Admittedly, problems remain — some serious and some relatively minor — in some parts of the world.
While child mortality rates have plunged by half since 1990, that’s still six million deaths per year — 0.1% of the population, but 4.5% of the world birth rate. To put it another way, 1 in 22 children die before their fifth birthday — 16,000 per day, 11 per minute.
Also, the conflicts in Afghanistan, Iraq, Syria, and Mexico (the drug war) kill tens of thousands of people per year. But these roughly 100,000 deaths are below 0.002% of the world population. In fact, while the number of armed conflicts has risen in the last fifty years, the deadliness of those conflicts has gone down.
World War II killed roughly ten million people per year for six years, so this whole graph is small potatoes by comparison.
Remarkably, total deaths have dropped even as the world population doubled. So although it’s back above 100,000, it’s actually not so bad in the scheme of things. Murder rates are pretty stubborn but have generally gone down too (again because of leaded gasoline).
You might have heard there are more slaves today than ever before. That’s true. But again, as a percentage of the population, slavery is rare — and some believe we can eliminate it in 30 years.
A lot of countries have more minor problems. China enjoys stunning economic development — but they don’t have democracy or free speech, the internet is tightly regulated, and their quality of life has not improved for many years, except in rural areas. On the other hand, they are optimistic about the future. Meanwhile, Russia’s economic development has slid backwards. While Russia is ostensibly democratic, people that Putin doesn’t like tend to end up dead or exiled, independent media was dismantled, and Putin has used the state media and troll armies to influence public opinion not just in Russia but around the world. Meanwhile, the United States’ corrupt politicians aren’t improving the lives of its citizens, it has the most expensive health care (among other things) in the world, and life expectancy is two years below most European nations (20 years lower in some counties). The unprecedented level of media consolidation leaves a few big corporations in charge of deciding what news is “hot”, and the internet only seems to have enhanced misinformation flows and political polarization.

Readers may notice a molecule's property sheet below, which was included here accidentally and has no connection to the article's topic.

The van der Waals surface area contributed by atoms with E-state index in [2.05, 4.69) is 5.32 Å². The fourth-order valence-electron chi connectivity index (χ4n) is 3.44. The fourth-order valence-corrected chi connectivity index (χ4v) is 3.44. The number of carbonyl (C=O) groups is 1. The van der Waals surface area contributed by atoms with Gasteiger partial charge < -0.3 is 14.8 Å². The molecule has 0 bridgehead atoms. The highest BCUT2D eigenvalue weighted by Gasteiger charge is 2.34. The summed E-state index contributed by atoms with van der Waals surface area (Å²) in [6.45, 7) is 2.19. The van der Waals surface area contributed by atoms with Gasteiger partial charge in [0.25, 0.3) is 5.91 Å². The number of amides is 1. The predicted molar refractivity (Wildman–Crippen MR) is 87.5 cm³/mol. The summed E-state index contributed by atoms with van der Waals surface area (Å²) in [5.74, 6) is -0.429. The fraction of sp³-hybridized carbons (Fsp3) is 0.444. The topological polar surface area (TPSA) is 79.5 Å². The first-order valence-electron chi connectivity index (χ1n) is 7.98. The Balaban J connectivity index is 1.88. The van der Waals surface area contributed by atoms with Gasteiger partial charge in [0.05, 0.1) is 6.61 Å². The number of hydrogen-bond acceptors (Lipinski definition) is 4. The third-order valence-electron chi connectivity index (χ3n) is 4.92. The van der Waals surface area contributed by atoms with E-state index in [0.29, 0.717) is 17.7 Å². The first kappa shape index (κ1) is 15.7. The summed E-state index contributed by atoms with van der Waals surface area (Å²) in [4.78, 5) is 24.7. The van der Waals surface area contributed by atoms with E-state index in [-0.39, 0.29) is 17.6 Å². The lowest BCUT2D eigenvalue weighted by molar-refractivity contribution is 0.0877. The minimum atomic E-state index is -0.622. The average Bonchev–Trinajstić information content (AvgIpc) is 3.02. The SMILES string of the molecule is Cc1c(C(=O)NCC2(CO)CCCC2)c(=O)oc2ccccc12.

Still. The momentum is on the side of prosperity.
Worldwide, comparing now with then, almost everything is getting better. The late Hans Rosling gave excellent TED talks explaining not only how the world has been improving — with many “developing” countries on course to be “developed” pretty soon — but also why we should have hope for the future.
If you found any of the statistics above surprising, I strongly recommend watching Hans Rosling’s final talk, “How not to be ignorant about the world”. Did you know you lived in a “one-hump” world? If not, it’s a good time to learn:
The injustices in this world continue to alarm me. But given all the statistics, and as a watcher of U.S. politics, I tend to feel that the number of people who don’t seem to care about injustice and inequality alarms me more than the injustices themselves. Do we work together, or is it “every man for himself”? Will we rise the tide and lift all our boats?
In any case, you’re living at the most exciting time in human history, a time of dramatic improvement and promise. Our world’s momentum is taking us in a positive direction, and there’s no end in sight.